BAD ENDINGS: FIRST THOUGHTS ON THE FINAL BREAKING BAD by Eric Gould
As AMC's Breaking Bad begins its final stretch next month, one often overlooked aspect of its dazzling run is that it launched, unintentionally, at the start of the Great Recession in 2008. The desperation of Walter White -- a milld-mannered high-school chemistry teacher gone rogue as a meth wholesaler to ensure his family's financial future -- was an easy buy for viewers in a likewise mindset. Even if we didn't identify with Walt's meth-making scheme, spurred on by a terminal cancer diagnosis, we certainly could relate to his panic at the idea of his family unsupported, and his terror of "Where will the money come from?"
As good writers do, series creator Vince Gilligan avoided preaching, and left that subtext for the audience to discover, for the most part. But there it was, underneath everything, in black and Walter-white. Walt (Bryan Cranston), a paycheck-to-paycheck guy, drove around in a well-worn Pontiac Aztec – an obsolete car named after an extinct civilization – and the inference was clear. As the wealthy 1 percent became more remote and financially partitioned from the rest of the country, $45K-a-year guys like Walt, playing by the rules, were on the way out, if they weren't out already.
From the start, it's been an amazing, Shakespearean ride. In our cable-age era of anti-heroes, from Tony Soprano to Don Draper, the one thing to which we're most accustomed is that, no matter how bad the behavior is, by the end of things we at least understand their origins and why they persist. Bad boys need love, too. (As do girls – see Edie Falco's pill-popping hard-ass, Nurse Jackie.)
And most often, we usually end up knowing them so well, caring about them at some level, there is always some good there for us to latch onto. We secret away a small glimmer of hope that maybe things will turn out well after all. That's the delight of being with a character on such an intimate level for years: We see the worst and the best of them, much as we find it in ourselves.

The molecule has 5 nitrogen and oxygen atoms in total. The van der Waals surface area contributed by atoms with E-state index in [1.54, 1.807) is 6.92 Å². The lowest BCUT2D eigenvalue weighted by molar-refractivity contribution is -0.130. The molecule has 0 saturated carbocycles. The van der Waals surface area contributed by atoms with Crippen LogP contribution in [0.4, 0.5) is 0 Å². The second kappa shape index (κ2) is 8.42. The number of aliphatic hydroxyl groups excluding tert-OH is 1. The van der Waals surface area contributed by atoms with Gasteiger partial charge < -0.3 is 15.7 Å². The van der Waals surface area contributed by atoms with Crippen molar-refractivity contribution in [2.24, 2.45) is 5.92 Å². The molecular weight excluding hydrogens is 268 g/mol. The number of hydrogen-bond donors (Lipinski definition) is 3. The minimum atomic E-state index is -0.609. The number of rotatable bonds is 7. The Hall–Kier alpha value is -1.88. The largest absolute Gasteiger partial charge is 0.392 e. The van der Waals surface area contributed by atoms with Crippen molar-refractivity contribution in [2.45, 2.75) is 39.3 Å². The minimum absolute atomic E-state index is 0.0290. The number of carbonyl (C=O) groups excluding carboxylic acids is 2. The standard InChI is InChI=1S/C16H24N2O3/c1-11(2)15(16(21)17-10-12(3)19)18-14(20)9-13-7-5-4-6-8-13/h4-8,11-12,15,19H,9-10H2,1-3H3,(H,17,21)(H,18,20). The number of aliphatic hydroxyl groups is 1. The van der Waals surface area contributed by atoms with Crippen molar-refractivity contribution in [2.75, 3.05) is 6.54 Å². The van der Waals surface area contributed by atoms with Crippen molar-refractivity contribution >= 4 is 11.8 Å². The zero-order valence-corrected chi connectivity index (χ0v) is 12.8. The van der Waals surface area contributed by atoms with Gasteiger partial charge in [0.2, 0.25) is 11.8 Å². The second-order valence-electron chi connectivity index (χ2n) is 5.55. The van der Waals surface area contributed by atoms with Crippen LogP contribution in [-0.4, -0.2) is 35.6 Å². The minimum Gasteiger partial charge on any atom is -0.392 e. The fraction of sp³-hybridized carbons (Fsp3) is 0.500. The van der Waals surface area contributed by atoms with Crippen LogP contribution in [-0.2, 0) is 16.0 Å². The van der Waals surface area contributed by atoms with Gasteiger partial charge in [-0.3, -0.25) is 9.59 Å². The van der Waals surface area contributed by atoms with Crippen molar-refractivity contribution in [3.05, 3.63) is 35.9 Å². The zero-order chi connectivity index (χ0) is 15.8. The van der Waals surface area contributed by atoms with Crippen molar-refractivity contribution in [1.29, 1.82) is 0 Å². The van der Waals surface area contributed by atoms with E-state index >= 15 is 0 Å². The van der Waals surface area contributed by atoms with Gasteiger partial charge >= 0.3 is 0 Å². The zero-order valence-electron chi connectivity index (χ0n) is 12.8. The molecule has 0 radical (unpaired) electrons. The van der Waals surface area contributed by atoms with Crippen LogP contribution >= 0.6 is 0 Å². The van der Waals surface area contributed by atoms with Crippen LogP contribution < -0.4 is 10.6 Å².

For guys like Tony, though, and now Walt, there's just been too much bad, and a good end, for the writers, is a moral impossibility (even though some would say Tony got a pass.)
There is plenty of foreshadowing to think that the end of Breaking Bad will find Walt meeting his maker. In the finale of Season Four, his under-achieving former student and meth-making protege Jesse (Aaron Paul) turns on him, putting a gun to his forehead. Unable to pull the trigger, Jesse pulls the gun away, but the tip of the barrel leaves a ghost print on Walt's forehead, and we have to wonder if a bullet eventually will return to that spot.
In last summer's half-season finale, "Gliding Over All," Walt returned to the hospital for another cancer screening, checking to see if he was still in remission. The audience did not get the results of that exam. But we did get an eerie down-shot of Walt gliding out of the scanner (upside down, of course, descending), his mouth parted, eyes distant – all-around corpse-looking – as if he was laid out on a mortician's slab (top).
That same episode saw Walt piling up freezer bags full of his 99.6 percent pure "Blue Sky" brand of crystal meth (below). If you reverse the viewpoint of the now standard, but idiosyncratic, brand of the Breaking Bad up-shot under glass, he's bricking himself in, entombing himself, foretelling his own end.
As a producer and show-runner, Gilligan has probably had more coverage than any other since Rod Serling of The Twilight Zone back in 1959. He's been on record many times saying that he believes that actions and choices have consequences. Early on, Walt's crimes – his murders – were at least understandable as situations of self-defense, given the business he was in.
All that changed last summer when he ordered a Godfather-style vendetta of hits on former associates in prison, and then, in a rash moment of anger, killed a fan favorite, the dry-witted, tough-guy Mike Ehrmantraut (Jonathan Banks), after feeling disrespected (and very much like Tony – an egotistical, overly sensitive crime boss looking for any reason to punish.)
With those killings, White fully entered sociopathic territory. And his as-likely violent end seems to be coming, although one wonders if it will be in the anti-climactic style of brother-in-law and DEA agent Hank Schrader (Dean Norris) discovering Walt's criminal identity – from an inscription inside the cover of a book of poems that he finds while reading on the toilet in Walt's house.